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Jazz Guitarist Pat Metheny Talks About His Orchestrion

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Aired 4/19/10

World renown jazz guitarist Pat Metheny has a new project involving an orchestra. What's so unusual about that? The orchestra is robotic. Pat Metheny will join us to talk about the Orchestrion project.

Jazz guitarist Pat Metheny surrounded by his Orchestrion project.
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Above: Jazz guitarist Pat Metheny surrounded by his Orchestrion project.

Pat Metheny plays the historic Spreckels Theater in downtown San Diego on Wednesday, April 21st.

MAUREEN CAVANAUGH (Host): I'm Maureen Cavanaugh, and you're listening to These Days on KPBS. Jazz guitarist Pat Metheny, when not touring or recording with his own Pat Metheny Group, is known for his great collaborations with other musicians. He's made music with artists as diverse as Chick Corea, Joni Mitchell and David Bowie. But this time, Pat Metheny is touring with his most unusual musical partner: himself, in the guise of a roomful of robotically-activated musical instruments. It's a show that combines real-time musical experience with high-tech strategy. Pat Metheny is bringing his “Orchestrian” concert to the Spreckels Theater this week. He joins us on the phone to talk about it. Good morning, Pat.

PAT METHENY (Musician): How you doing, Maureen?

CAVANAUGH: I’m doing just great. Thank you for talking with us.

METHENY: My pleasure.

CAVANAUGH: Now this project and your latest album is called, as I say, “Orchestrian.” But that’s a title that also refers to a real machine that existed in the late 19th century. So what was that orchestrian?

METHENY: Well, there was a real interesting period in kind of the development of, you know, I guess we could say recording technology, that was, in fact, the early player pianos which, you know, everybody has seen in various pizza parlors and everywhere else around the world.

CAVANAUGH: Yes.

METHENY: And it was really – those instruments were the first time that a composer or a performer could offer their music to an audience without actually being in the room. And they had a pretty great run for 30 or 40 years, from the late 1800s up until the early 1920s when somebody came up with the idea of actually recording audio. And, really, from that moment, piano players started to fade away and the whole idea of piano rolls. So in order to kind of up their value and their audience appeal, various inventors started adding other instruments to a player piano like a bass drum or a cymbal or a xylophone or something like that, still tethered to the piano roll that made the piano keys move, and those instruments were called orchestrions.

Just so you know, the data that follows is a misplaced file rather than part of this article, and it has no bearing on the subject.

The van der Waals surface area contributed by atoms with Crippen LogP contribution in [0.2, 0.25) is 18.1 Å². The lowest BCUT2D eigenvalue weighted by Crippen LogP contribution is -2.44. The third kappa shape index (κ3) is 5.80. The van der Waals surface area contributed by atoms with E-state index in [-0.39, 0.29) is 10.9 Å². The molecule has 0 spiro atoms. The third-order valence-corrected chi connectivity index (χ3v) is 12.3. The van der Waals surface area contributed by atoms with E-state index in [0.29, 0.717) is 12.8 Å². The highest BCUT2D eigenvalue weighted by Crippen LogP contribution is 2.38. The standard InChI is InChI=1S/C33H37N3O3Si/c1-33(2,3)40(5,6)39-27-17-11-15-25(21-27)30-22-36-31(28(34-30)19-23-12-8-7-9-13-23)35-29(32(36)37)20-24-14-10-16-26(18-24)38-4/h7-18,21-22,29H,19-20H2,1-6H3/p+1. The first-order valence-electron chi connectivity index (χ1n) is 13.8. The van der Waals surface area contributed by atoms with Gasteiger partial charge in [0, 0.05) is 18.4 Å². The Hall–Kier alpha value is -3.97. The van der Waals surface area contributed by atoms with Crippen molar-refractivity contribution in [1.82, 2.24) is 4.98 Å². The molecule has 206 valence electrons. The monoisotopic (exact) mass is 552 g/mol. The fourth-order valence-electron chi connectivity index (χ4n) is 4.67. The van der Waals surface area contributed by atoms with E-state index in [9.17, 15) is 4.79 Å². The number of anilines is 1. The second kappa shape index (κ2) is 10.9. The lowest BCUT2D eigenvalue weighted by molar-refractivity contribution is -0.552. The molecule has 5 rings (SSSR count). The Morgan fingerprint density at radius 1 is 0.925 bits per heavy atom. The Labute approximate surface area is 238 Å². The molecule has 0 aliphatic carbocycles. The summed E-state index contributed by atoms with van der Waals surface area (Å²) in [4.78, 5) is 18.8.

CAVANAUGH: I see.

METHENY: And, you know, it was quite a thing. I mean, you know, having done a lot of research in this stuff over the years, I mean, there was one year that they made 10,000 orchestrions at a plant in Leipzig, Germany. I mean, it was quite big business and it really, over a period of about five years, just kind of went away.

CAVANAUGH: Now, as you say, those mechanical orchestras were kind of tethered to that piano roll and because of that they had real limitations. How is your orchestrion different?

METHENY: Well, it’s different, first of all, because I can play with dynamics. All those early instruments were played all at one volume and if you’ve ever heard a calliope or a player piano for any period of time, you can listen for about five minutes and then you want to basically go kill yourself because it’s just sort of like this one kind of monotone, monotonous, loud, fairly obnoxious kind of a sound. And the orchestrions of that period were actually even worse because they were even louder and even more obnoxious. So about 20 years ago, Yamaha came out with the Yamaha Disklavier and they used kind of an entirely different technology, which is solenoids, which allow you to really have the full range of musical dynamics. So you can have soft notes, loud notes, and achieve that sort of rise and fall that makes music do what good music does, which is to tell a story and sort of move through time. And that was sort of the model for me when I had all the different inventors and engineers build the instruments that became my thing. Everything has this sort of musicality to it that the early orchestrions really did not have.

CAVANAUGH: I’m talking with jazz guitarist Pat Metheny and we’re talking about his “Orchestrion” concert that he’s bringing to the Spreckels Theatre this week and just so – describe to us what the stage looks like when you’re actually playing the orchestrion because it’s you on the stage with a guitar but there’s a lot more going on there, too.